(p. xxi) Preface
(p. xxi) Preface
This book started with a dinner reservation.
We had known each other for several years because we both completed our doctoral work in developmental psychology at UC Santa Cruz. We are also family, as Kate’s husband’s brother’s wife’s sister is Moin’s best friend. However, it was not until the 2008 Society for Research on Adolescence Biennial meeting that the seeds for this book were sowed. Moin helped organize a dinner for Santa Cruz students and alumni. Due to his “unusual name” Moin used his pseudonym “Ronald Johnson” for the reservation. When the other attendees discovered this, most were perplexed. Kate, however, immediately recognized the reference to Fast Times at Ridgemont High. That conversation opened the door for many more conversations that night and ever since. In addition to our intellectual exchanges, we discovered our mutual love for San Francisco Giants baseball—leading us to believe that we could trust each other on just about all judgments in life.
When Kate was approached by Oxford in the summer of 2011 to take on this project, she called Moin to discuss. Our discussion immediately turned to how we could do something different, something that would break from the traditional mold of the Handbook. We recount these discussions a bit in our opening chapter.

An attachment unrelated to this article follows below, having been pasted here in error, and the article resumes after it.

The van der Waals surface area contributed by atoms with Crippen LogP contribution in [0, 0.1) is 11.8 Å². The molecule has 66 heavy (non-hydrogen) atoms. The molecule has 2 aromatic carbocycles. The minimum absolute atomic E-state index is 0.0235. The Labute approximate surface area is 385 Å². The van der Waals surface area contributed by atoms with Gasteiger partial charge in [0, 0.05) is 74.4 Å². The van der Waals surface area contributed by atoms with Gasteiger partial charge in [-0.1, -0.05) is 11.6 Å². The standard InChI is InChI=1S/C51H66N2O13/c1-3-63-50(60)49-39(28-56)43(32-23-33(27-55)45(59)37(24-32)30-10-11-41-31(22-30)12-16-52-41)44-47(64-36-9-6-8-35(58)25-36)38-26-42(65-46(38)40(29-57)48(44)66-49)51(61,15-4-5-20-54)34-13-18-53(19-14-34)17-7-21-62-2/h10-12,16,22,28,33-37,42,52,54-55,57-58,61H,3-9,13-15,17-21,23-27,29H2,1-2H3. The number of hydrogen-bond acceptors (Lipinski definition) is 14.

Once we had settled on a concept for the book, we had to develop a timeline and recruit authors. The timeline was the easy part: we just checked to see when the 2012 baseball season would be over and arranged to have first drafts due then (good thing, as the Giants went home champions that year).
Recruiting authors proved to be remarkably easy as well. We were struck by the enthusiasm with which potential authors responded, most of whom directly commented on the exciting and innovative style for the Handbook.
This enthusiasm was likely dampened quite a bit after submitting their first drafts, however, as the authors may not have been prepared for what was to come. We were definitely “hands on” editors. Nearly all chapters were sent out for peer review, and all chapters were read and commented on by both Kate and Moin. The requests for revisions were substantial for each and every chapter. We then both read the revised chapters, and, in almost every case, we requested additional substantial revisions. For some, this happened a third time. One contributor, who will remain nameless, said he groaned when he saw our email in his inbox. All of this is to say that we asked a great deal of our contributors, and they came through in a big way. We are so grateful for their dedication to this Handbook and to our vision. Obviously, this Handbook would not exist without them, and we felt it was necessary to make public just how much work went into the chapters. We also publicly acknowledge each other here, as this was a co-editorship in full, despite the need for an order of editors on the cover of this book.
We thank those we worked with at Oxford University Press: Sarah Harrington who initially approached us and encouraged our ideas, and the team who put the book together – Anne Dellinger, Jen Vafidis, Alixandra Gould, Andrea Zekus, and Kumudhavalli Narasimhan.
(p. xxii) We thank those individuals who provided insightful reviews of these chapters. They include most of the authors in the volume who reviewed other chapters, along with Rebecca Goodvin, Kelly Marin, Lisa Sontag, Natalie Sabik, Carla Rice, Jon Adler, Linda Juang, Andrea Greenhoot, Michael Chandler, Krista Aronson, Anthony Burrow, Fred Vondracek, Andrea Breen, Eva Telzer, and Koen Luyckx.
We hope you enjoy the book as much as we enjoyed making it happen.
– Kate C. McLean and Moin Syed